Benedict XVI says his “conscience is clear” about resigning the papacy but that some of his “fanatical friends" are still unable to accept the decision.
“It was a difficult decision, but I made it in full awareness, and I believe I did the right thing,” says the retired Pope in an interview, given on the eighth anniversary that he left his office. “Some of my slightly ‘fanatical’ friends are still angry, they didn't want to accept my choice. I think of the conspiracy theories that followed it.”
He referenced some of the theories, including that his resignation was forced by the Vatileaks scandal, which saw Benedict’s butler leak sensitive documents; caused by a “gay lobby” in the Vatican or linked to the case of Richard Williamson, the Holocaust-denying traditionalist bishop and former member of the Society of Saint Pius X. In 2009, Williamson was among four bishops who had their excommunications lifted by Pope Benedict.
“They don't want to believe in a conscious choice. But my conscience is clear,” Benedict told Corriere della Sera.
By suggesting that somehow Benedict was coerced into stepping down, his supporters could question his resignation's validity and claim that he is still in office. The Pope Emeritus has always refuted this suggestion. Therefore, it is significant that in the interview, Benedict stressed his decision was made with a clear conscience and “full awareness” as, according to the Church’s Canon Law, the resignation of a Pope is valid when it is “made freely and properly manifested.” Benedict also refuted the idea that there are “two popes” and emphasised the unicity of the papacy.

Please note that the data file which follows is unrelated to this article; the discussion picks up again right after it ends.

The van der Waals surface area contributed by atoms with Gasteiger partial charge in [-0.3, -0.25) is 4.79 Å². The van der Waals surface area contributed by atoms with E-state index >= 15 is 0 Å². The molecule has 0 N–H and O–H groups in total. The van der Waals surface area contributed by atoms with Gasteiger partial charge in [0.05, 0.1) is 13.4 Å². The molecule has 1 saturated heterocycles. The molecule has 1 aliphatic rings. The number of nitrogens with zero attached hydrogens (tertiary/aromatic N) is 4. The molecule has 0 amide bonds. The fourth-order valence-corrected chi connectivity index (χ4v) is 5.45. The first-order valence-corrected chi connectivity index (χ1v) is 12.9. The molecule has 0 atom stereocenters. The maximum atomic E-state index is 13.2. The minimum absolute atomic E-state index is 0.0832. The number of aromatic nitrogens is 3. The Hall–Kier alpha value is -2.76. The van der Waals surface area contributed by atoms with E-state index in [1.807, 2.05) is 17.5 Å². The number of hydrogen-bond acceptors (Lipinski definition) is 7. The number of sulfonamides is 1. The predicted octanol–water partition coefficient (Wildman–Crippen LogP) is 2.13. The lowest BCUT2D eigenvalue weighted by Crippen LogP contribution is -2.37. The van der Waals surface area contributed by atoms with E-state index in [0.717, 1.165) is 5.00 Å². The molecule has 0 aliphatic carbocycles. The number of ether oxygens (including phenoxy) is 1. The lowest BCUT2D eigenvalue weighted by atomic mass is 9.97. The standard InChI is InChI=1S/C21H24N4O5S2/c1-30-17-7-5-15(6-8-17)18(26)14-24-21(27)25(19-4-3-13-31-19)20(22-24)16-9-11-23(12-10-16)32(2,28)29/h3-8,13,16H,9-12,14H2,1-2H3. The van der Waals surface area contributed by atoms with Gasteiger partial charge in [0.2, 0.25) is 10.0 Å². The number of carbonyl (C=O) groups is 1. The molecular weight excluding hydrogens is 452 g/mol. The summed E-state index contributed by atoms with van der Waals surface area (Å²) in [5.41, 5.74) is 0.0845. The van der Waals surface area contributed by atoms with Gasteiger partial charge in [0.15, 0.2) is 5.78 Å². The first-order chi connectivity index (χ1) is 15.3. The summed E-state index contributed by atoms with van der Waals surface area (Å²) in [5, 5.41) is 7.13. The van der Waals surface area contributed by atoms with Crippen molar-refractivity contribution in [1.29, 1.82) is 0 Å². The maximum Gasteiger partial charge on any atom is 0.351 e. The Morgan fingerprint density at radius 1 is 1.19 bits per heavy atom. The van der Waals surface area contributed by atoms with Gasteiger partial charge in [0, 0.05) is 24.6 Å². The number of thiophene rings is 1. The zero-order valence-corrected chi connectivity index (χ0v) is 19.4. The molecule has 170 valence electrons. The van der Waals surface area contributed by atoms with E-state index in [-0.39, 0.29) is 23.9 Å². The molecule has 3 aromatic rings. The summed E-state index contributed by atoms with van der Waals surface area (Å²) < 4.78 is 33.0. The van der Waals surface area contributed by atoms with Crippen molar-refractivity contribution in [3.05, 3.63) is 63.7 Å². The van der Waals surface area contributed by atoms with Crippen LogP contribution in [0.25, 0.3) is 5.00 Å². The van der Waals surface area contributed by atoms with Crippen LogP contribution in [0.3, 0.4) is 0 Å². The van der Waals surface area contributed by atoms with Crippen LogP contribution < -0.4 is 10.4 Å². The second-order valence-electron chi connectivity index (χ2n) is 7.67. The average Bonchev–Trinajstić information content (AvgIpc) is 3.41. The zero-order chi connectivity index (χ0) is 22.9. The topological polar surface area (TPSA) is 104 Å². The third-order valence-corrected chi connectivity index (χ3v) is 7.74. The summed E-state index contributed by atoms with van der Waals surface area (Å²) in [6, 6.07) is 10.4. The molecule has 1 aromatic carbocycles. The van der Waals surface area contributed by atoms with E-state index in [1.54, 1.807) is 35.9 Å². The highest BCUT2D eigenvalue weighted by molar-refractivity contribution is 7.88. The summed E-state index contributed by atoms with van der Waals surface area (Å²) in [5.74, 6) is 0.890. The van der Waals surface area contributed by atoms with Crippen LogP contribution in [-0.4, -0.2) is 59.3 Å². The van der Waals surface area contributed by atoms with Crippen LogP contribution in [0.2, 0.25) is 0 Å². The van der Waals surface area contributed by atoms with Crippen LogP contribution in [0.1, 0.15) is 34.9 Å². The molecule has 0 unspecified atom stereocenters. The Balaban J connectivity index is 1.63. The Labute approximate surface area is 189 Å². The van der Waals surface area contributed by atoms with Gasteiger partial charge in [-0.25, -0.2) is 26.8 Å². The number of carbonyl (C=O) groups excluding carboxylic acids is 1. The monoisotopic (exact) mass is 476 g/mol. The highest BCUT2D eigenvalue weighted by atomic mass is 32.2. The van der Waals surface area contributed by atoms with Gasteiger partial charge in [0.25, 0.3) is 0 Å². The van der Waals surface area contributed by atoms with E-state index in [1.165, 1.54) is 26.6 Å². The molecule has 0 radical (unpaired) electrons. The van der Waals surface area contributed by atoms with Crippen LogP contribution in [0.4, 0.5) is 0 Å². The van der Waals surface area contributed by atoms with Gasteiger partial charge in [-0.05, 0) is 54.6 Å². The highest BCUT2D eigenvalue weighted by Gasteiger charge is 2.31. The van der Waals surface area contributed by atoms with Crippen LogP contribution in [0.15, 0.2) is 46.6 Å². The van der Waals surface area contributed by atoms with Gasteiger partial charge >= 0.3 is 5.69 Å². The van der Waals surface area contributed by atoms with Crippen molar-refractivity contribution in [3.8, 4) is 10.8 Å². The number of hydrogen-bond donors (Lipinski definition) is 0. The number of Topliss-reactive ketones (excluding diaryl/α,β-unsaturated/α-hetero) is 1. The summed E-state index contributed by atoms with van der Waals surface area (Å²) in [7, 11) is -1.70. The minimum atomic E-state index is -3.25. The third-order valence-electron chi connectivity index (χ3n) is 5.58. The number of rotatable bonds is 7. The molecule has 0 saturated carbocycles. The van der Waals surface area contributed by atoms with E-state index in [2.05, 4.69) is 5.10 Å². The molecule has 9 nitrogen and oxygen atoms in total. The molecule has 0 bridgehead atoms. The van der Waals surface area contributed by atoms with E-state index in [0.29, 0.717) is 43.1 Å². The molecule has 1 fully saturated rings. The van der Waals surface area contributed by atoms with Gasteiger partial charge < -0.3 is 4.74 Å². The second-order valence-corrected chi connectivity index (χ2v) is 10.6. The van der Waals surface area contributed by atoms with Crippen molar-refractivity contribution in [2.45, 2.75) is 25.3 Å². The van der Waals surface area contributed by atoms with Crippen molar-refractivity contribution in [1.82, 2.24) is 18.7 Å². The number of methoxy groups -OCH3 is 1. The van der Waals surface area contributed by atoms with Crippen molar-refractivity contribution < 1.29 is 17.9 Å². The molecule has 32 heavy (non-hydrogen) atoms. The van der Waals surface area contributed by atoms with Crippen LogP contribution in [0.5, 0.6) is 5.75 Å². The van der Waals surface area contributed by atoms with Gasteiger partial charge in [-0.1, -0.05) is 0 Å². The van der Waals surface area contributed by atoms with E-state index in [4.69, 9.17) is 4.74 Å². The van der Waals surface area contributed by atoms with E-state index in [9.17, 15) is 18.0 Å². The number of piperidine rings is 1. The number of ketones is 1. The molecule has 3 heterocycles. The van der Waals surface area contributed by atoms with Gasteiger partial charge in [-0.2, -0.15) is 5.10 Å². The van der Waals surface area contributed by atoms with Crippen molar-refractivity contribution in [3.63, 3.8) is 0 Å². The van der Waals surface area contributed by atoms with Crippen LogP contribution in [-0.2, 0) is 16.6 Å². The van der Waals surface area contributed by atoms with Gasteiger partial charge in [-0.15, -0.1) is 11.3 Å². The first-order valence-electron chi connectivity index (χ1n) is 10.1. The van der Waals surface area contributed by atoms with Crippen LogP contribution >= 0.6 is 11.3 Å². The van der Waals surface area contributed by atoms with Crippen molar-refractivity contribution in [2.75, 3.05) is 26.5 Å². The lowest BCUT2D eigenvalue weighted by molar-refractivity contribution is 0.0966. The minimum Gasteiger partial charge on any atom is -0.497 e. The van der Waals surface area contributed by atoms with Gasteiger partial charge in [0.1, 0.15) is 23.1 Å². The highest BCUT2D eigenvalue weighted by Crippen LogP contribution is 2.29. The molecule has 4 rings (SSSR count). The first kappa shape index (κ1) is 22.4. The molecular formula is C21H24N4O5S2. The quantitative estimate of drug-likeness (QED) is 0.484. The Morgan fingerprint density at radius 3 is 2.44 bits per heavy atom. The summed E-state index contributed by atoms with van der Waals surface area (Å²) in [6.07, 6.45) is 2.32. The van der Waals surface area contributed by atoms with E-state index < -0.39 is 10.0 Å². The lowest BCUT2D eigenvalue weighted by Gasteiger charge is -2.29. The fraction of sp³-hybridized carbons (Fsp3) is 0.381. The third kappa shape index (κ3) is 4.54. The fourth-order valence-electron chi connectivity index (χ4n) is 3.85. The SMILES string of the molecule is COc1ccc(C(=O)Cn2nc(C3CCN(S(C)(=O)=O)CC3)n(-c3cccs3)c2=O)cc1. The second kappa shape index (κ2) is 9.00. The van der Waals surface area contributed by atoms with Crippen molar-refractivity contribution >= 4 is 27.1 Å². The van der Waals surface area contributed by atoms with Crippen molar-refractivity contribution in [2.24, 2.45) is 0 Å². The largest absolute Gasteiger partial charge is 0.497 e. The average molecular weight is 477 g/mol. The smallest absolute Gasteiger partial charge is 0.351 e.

During the 45-minute interview at his converted monastery residence in the Vatican gardens, Pope Emeritus talked about President Joe Biden's election, expressing some concerns about Biden’s policy stance on abortion.
“It’s true, he’s Catholic and observant. And personally, he is against abortion,” Benedict said. “But as president, he tends to present himself in continuity with the line of the Democratic Party....and on gender policy, we still don't really understand what his position is.”
On Francis’ forthcoming trip to Iraq, the retired Pope described it as “very important” although “unfortunately, it comes at a very difficult time, which also makes it a dangerous trip: for security reasons and for Covid. And then there is the unstable Iraqi situation. I will accompany Francis with my prayers.”
Benedict’s resignation, which was announced on 11 February 2013 and took effect 17 days later, threw the Church into unchartered territory. Never before had there been two men in the Vatican wearing the white cassock and calling themselves Pope.
In 2014, the Pope Emeritus confessed to a German journalist that he wanted to be “Father Benedict” in retirement but apparently “was too weak at that point to enforce it.”
Yet sources say he did not want to renege on the promise he made to God in 2005 on his papal election. As a result, he continued to keep the symbols of the papal office. But Catholic theology and tradition unequivocally rule there can be only one pope, and Benedict XVI’s retirement has created some confusing optics, along with the claim of a competing papal court.
In 2016, Archbishop Georg Ganswein, Benedict’s private secretary, talked about an “expanded” Petrine Office with “an active member” and a “contemplative.” However, this idea has been strongly questioned across the Catholic spectrum. Cardinal George Pell, a leading conservative figure, has recently called for stronger protocols on the status of retired popes for the sake of Church unity.
Noting the potential divisiveness of having “two popes”, a 2019 editorial in The Tablet also argued that “structural safeguards, even changes in canon law, are needed to remind the Church there is only one Pope.”